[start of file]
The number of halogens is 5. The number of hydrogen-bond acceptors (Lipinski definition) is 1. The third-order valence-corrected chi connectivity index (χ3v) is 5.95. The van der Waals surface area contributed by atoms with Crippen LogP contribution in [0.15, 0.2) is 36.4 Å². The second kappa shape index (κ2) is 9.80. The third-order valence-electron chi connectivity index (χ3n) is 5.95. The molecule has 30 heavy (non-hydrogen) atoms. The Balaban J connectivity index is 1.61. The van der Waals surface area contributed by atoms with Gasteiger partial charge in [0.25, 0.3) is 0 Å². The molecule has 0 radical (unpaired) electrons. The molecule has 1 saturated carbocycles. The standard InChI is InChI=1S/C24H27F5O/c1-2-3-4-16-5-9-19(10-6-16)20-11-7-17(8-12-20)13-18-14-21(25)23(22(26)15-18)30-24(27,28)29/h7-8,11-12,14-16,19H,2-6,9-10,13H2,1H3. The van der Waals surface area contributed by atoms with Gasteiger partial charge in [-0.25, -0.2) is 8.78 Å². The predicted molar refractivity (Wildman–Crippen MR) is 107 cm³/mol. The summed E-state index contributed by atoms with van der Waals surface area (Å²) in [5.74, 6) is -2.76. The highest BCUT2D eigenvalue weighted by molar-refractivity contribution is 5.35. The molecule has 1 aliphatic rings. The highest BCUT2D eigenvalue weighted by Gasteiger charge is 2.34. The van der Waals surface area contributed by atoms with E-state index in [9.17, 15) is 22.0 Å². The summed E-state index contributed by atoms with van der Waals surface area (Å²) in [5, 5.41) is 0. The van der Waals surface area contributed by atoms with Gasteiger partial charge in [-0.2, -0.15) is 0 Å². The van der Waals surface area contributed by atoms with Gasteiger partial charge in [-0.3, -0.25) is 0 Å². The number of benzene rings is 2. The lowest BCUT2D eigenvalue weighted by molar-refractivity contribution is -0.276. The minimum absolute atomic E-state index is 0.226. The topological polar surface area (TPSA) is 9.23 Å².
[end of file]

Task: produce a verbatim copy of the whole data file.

The number of halogens is 5. The number of hydrogen-bond acceptors (Lipinski definition) is 1. The third-order valence-corrected chi connectivity index (χ3v) is 5.95. The van der Waals surface area contributed by atoms with Crippen LogP contribution in [0.15, 0.2) is 36.4 Å². The second kappa shape index (κ2) is 9.80. The third-order valence-electron chi connectivity index (χ3n) is 5.95. The molecule has 30 heavy (non-hydrogen) atoms. The Balaban J connectivity index is 1.61. The van der Waals surface area contributed by atoms with Gasteiger partial charge in [0.25, 0.3) is 0 Å². The molecule has 0 radical (unpaired) electrons. The molecule has 1 saturated carbocycles. The standard InChI is InChI=1S/C24H27F5O/c1-2-3-4-16-5-9-19(10-6-16)20-11-7-17(8-12-20)13-18-14-21(25)23(22(26)15-18)30-24(27,28)29/h7-8,11-12,14-16,19H,2-6,9-10,13H2,1H3. The van der Waals surface area contributed by atoms with Gasteiger partial charge in [-0.25, -0.2) is 8.78 Å². The predicted molar refractivity (Wildman–Crippen MR) is 107 cm³/mol. The summed E-state index contributed by atoms with van der Waals surface area (Å²) in [5.74, 6) is -2.76. The highest BCUT2D eigenvalue weighted by molar-refractivity contribution is 5.35. The molecule has 1 aliphatic rings. The highest BCUT2D eigenvalue weighted by Gasteiger charge is 2.34. The van der Waals surface area contributed by atoms with E-state index in [9.17, 15) is 22.0 Å². The summed E-state index contributed by atoms with van der Waals surface area (Å²) in [5, 5.41) is 0. The van der Waals surface area contributed by atoms with Gasteiger partial charge in [-0.2, -0.15) is 0 Å². The van der Waals surface area contributed by atoms with Gasteiger partial charge in [-0.3, -0.25) is 0 Å². The number of benzene rings is 2. The lowest BCUT2D eigenvalue weighted by molar-refractivity contribution is -0.276. The minimum absolute atomic E-state index is 0.226. The topological polar surface area (TPSA) is 9.23 Å².